Pot revenue hinges on black market

Staff writerJuly 30, 2013 

Once legal pot sales start in Washington, heavily taxed and regulated new businesses will try to muscle into a market cornered by illegal drug dealers and semi-legal shops dispensing marijuana as a medicine.

Consultants advising state regulators said it’s highly uncertain how much of the market will gravitate to the state’s new recreational pot system under Initiative 502.

“I-502 stores may not compete well on price with medical access points if they have similar production processes but face higher taxes,” consultants with BOTEC Analysis Corp. wrote. “The medical market could be hobbled by legislative intervention, but another and perhaps even greater concern is competition from the black market.”

Customers outside Washington’s borders could help keep the black market afloat here by continuing the demand for shipments of illegal pot to their states. “So one might expect purely illegal marijuana to remain available in Washington,” wrote the consultants, researchers at Carnegie Mellon University.

They examined the question of market share for its effect on state revenue.

Consultants’ conclusions about the state’s potential take are not all that different from those offered by the state Office of Financial Management during the campaign to pass I-502. But they arrive at the conclusions in different ways.

OFM assumed Washington’s demand for marijuana is about 85 million grams a year, and assumed the new legal stores would take over all of that market.

Washingtonians actually consume nearly twice that amount, 165 million grams a year, consultants said, using preliminary estimates that could change in a new report due out this week. But they said it “seems unrealistic that the I-502 market will be able to replace the illegal market any time soon.”

Consultants said I-502 stores might start out with only about 13 percent of the total market and then grow larger over time.

Still, the researchers said it is possible that revenue will reach the $2 billion over five years cited by OFM as the maximum amount of state revenue, although they cautioned it would require five full years of implementation, starting when the licensed stores open next year.


Even existing medical marijuana shops, consultants said, may hold a surprisingly small share of the market — less than one-fifth, they estimate. Their calculations “suggest that medical access points may themselves not now be competing well with the purely illegal markets despite not being burdened with excise taxes,” they wrote.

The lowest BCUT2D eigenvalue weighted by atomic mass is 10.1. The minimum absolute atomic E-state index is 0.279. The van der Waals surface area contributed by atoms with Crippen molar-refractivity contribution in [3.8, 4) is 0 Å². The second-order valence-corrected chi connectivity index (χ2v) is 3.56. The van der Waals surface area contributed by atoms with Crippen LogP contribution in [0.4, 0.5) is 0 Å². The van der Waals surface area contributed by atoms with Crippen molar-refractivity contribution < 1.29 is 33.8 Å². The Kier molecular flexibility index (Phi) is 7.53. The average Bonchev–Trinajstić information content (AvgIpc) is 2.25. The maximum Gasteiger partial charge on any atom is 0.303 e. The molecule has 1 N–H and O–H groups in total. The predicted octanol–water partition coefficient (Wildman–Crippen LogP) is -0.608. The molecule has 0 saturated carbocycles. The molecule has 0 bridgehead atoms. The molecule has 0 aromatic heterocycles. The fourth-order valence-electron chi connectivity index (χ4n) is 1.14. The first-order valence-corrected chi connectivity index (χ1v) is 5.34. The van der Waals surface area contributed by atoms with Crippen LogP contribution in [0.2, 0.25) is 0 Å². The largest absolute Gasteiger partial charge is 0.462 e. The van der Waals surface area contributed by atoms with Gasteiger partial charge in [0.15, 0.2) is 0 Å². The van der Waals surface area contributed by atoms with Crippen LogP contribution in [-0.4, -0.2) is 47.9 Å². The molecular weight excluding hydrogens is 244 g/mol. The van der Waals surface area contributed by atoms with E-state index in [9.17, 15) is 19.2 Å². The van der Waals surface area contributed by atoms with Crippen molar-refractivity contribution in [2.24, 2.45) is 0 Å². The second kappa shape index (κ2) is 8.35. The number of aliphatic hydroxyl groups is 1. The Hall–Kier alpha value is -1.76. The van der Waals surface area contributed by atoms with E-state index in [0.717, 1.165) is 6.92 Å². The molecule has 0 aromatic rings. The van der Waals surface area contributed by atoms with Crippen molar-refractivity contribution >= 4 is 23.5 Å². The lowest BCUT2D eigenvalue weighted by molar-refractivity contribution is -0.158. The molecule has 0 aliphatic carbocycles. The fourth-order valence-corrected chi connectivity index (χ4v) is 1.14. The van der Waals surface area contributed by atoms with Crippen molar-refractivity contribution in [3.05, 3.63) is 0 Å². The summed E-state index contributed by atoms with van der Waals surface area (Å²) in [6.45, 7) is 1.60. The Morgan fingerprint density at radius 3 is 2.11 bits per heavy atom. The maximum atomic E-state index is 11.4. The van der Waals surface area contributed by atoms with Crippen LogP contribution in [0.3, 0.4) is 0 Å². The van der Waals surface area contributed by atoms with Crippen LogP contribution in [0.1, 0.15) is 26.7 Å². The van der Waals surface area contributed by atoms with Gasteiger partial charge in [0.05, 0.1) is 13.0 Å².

Jonathan Caulkins, Susan Andrzejewski and Linden Dahlkemper wrote the paper. They caution that their assumptions about market share are “highly uncertain.”

Lead BOTEC consultant Mark Kleiman, in fact, acknowledged some doubt about the estimate of medical market share, saying it came from federal law enforcement and that he’s skeptical that so many people are continuing to buy illegally when they could go to one of hundreds of medical storefronts.

But liquor board member Chris Marr said the smaller share of the market ascribed to medical marijuana shows that an ongoing debate over whether to regulate and tax medical shops misses the point that the black market is larger and here to stay.

Black-market buyers are the heaviest users and won’t switch to legal pot unless the price is right, Marr said.

“I’m more inclined to believe that it’s going to be a challenge getting past, say, 25 percent of the market initially,” Marr said.

The consultants’ analysis considers several scenarios for how the market could change over time. One possibility, they said, is that the new stores will eliminate the medical market and start eroding the black market.

At first, prices will be higher in I-502 stores than at medical storefronts, they wrote. While competition and innovation of legalization might drive prices down, they wrote, “the majority of experts” say high prices will continue — unless government intervenes by either lowering the businesses’ taxes or arresting their black-market competitors.


Kleiman, a UCLA professor, said the state will have to spend money — on enforcement — to make money.

“The strictly illicit business and the medical business are a paper tiger,” Kleiman said, “but a paper tiger doesn’t fall over until you push it, and at the moment I don’t see the impetus to push.”

With pot legal, it’s hard to make a case on public safety grounds for cracking down on illegal sellers, Marr noted. He said the solution is probably for lawmakers to tie enforcement to revenue by diverting some marijuana tax proceeds to police.

The initiative did not earmark money to local law enforcement.

“If you’re only capturing 13 to 25 percent of the market, anything you provide to local government to keep the illicit marketplace in check provides you with significant revenue,” Marr said.

For now, the consultants envision tax revenue as high as $3.2 billion or more over 10 years, and as low as $1.4 billion.

It could drop further, to as low as $650 million, if lawmakers choose to reduce marijuana taxes. The initiative set taxes at 25 percent at each of three levels of sales.

But consultants stressed uncertainty about how the stores would compete. “The biggest threat to potential tax revenues is that I-502 stores may not achieve a large market share,” they wrote.

There are other potential sources of competition besides the medical and black markets, Kleiman said. One is the possibility of nearby states such as Oregon legalizing marijuana.

With public opinion becoming more and more favorable to legalization, Kleiman said, the federal government may not be far behind.

“I’ve been telling people — Hillary’s second term,” he said.

Jordan Schrader: 360-786-1826 jordan.schrader@ thenewstribune.com blog.thenewstribune.com/politics @Jordan_Schrader

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